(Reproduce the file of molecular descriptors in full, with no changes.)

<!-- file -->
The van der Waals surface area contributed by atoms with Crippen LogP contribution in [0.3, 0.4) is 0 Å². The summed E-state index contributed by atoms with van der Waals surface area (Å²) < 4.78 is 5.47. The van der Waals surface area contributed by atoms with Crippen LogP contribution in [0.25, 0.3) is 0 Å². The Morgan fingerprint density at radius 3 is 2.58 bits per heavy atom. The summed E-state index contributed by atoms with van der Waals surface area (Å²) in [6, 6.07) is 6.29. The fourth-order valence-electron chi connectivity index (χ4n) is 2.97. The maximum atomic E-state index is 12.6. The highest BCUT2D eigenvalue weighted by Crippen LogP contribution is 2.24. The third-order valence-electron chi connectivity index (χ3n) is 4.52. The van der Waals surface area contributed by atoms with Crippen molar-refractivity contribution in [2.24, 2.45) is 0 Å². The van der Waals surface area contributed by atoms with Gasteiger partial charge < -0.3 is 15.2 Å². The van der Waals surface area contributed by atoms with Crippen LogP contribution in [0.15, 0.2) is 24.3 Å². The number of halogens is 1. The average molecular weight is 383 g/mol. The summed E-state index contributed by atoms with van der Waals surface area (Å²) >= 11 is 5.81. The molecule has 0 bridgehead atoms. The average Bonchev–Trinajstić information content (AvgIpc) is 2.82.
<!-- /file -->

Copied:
The van der Waals surface area contributed by atoms with Crippen LogP contribution in [0.3, 0.4) is 0 Å². The summed E-state index contributed by atoms with van der Waals surface area (Å²) < 4.78 is 5.47. The van der Waals surface area contributed by atoms with Crippen LogP contribution in [0.25, 0.3) is 0 Å². The Morgan fingerprint density at radius 3 is 2.58 bits per heavy atom. The summed E-state index contributed by atoms with van der Waals surface area (Å²) in [6, 6.07) is 6.29. The fourth-order valence-electron chi connectivity index (χ4n) is 2.97. The maximum atomic E-state index is 12.6. The highest BCUT2D eigenvalue weighted by Crippen LogP contribution is 2.24. The third-order valence-electron chi connectivity index (χ3n) is 4.52. The van der Waals surface area contributed by atoms with Crippen molar-refractivity contribution in [2.24, 2.45) is 0 Å². The van der Waals surface area contributed by atoms with Gasteiger partial charge < -0.3 is 15.2 Å². The van der Waals surface area contributed by atoms with Crippen LogP contribution in [0.15, 0.2) is 24.3 Å². The number of halogens is 1. The average molecular weight is 383 g/mol. The summed E-state index contributed by atoms with van der Waals surface area (Å²) >= 11 is 5.81. The molecule has 0 bridgehead atoms. The average Bonchev–Trinajstić information content (AvgIpc) is 2.82.